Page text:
Hande Guney, Gulcan Harput, Filiz Colakoglu and Gul Baltaci
Glenohumeral (GH) internal-rotation deficit (GIRD) and lower eccentric external-rotator (ER) to concentric internal-rotator (IR) strength (ER:IR) ratio have been documented as risk factors for shoulder injuries, but there is no information on whether GIRD has an adverse effect on ER:IR ratio in adolescent overhead athletes.
The aim of this study was to investigate the effects of GIRD on functional ER:IR ratio of the adolescent overhead athletes.
University research laboratory.
52 adolescent overhead athletes.
Main Outcome Measures:
To determine GIRD, the range of GH IR and ER motion was measured with a digital inclinometer. An isokinetic dynamometer was used to assess eccentric and concentric IR and ER muscle strength of the dominant and nondominant shoulders. One-way ANCOVA where sport type was set as a covariate was used to analyze the difference between athletes with and without GIRD.
After standardized examinations of all shoulders, the athletes were divided into 2 groups, shoulders with (n = 27) and without GIRD (n = 25). There was a significant difference between groups in functional ER:IR ratio (P < .001). Athletes with GIRD had lower ER:IR ratio (0.56) than athletes without GIRD (0.83).
As GIRD has an adverse effect on functional ratio of the shoulder-rotator muscles, interventions for adolescent overhead athletes should include improving GH-rotation range of motion.
Sally J. McLaine, Karen A. Ginn, Cecilia M. Kitic, James W. Fell and Marie-Louise Bird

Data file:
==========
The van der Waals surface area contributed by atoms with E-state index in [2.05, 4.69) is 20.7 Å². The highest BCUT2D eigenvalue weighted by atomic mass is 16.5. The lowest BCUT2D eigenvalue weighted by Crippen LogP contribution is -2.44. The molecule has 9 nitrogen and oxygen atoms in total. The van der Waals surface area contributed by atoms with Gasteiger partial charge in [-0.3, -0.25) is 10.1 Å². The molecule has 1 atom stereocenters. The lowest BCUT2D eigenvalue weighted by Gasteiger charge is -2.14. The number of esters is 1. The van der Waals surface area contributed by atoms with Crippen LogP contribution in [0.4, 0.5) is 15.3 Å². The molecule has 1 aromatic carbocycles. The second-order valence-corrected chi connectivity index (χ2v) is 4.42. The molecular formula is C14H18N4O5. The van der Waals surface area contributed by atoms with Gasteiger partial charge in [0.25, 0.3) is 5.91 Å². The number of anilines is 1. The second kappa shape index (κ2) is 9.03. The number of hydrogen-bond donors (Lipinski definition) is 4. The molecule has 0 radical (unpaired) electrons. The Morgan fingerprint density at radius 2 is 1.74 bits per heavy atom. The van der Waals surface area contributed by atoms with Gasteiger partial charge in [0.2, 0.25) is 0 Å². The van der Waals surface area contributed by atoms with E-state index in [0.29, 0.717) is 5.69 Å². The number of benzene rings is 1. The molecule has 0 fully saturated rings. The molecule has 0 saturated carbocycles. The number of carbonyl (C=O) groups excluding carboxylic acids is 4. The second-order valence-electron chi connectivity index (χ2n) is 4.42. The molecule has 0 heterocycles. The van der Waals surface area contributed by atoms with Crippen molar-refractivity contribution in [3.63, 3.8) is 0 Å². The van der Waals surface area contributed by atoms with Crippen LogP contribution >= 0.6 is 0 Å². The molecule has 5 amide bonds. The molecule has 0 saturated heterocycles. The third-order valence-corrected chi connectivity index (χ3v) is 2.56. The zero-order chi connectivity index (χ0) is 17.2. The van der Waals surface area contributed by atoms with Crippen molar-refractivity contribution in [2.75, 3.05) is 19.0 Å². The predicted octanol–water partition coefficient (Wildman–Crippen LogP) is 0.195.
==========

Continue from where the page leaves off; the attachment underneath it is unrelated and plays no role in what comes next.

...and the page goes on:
Context: The reliable measurement of shoulder strength is important when assessing athletes involved in overhead activities. Swimmers' shoulders are subject to repetitive humeral elevation and consequently have a high risk of developing movement-control issues and pain. Shoulder-strength tests performed in positions of elevation assist with the detection of strength deficits that may affect injury and performance. The reliability of isometric strength tests performed in positions of humeral elevation without manual stabilization, which is a typical clinical scenario, has not been established. Objective: To establish the relative and absolute intrarater reliability of shoulder-strength tests functional to swimming in 3 body positions commonly used in the clinical setting. Design: Repeated-measures reliability study. Setting: Research laboratory. Subjects: 15 university students and staff (mean ± SD age 24 ± 8.2 y).Intervention: Isometric shoulder-strength tests were performed in positions of humeral elevation (flexion and extension in 140° abduction in the scapular plane, internal and external rotation in 90° abduction) on subjects without shoulder pain in supine, prone, and sitting. Subjects were tested by 1 examiner with a handheld dynamometer and retested after 48 h. Main Outcome Measures: Relative reliability (ICC3,1) values with 95% CI. Absolute reliability was reported by minimal detectable change (MDC). Results: Good to excellent intrarater reliability was found for all shoulder-strength tests (ICC .87-.99). Intrarater reliability was not affected by body position. MDC% was <16% for every test and ≤11% for tests performed in supine. Conclusions: Shoulder flexion, extension, and internal- and external-rotation strength tests performed in humeral elevation demonstrated excellent to good intrarater reliability regardless of body position. A strength change of more than 15% in any position can be considered meaningful.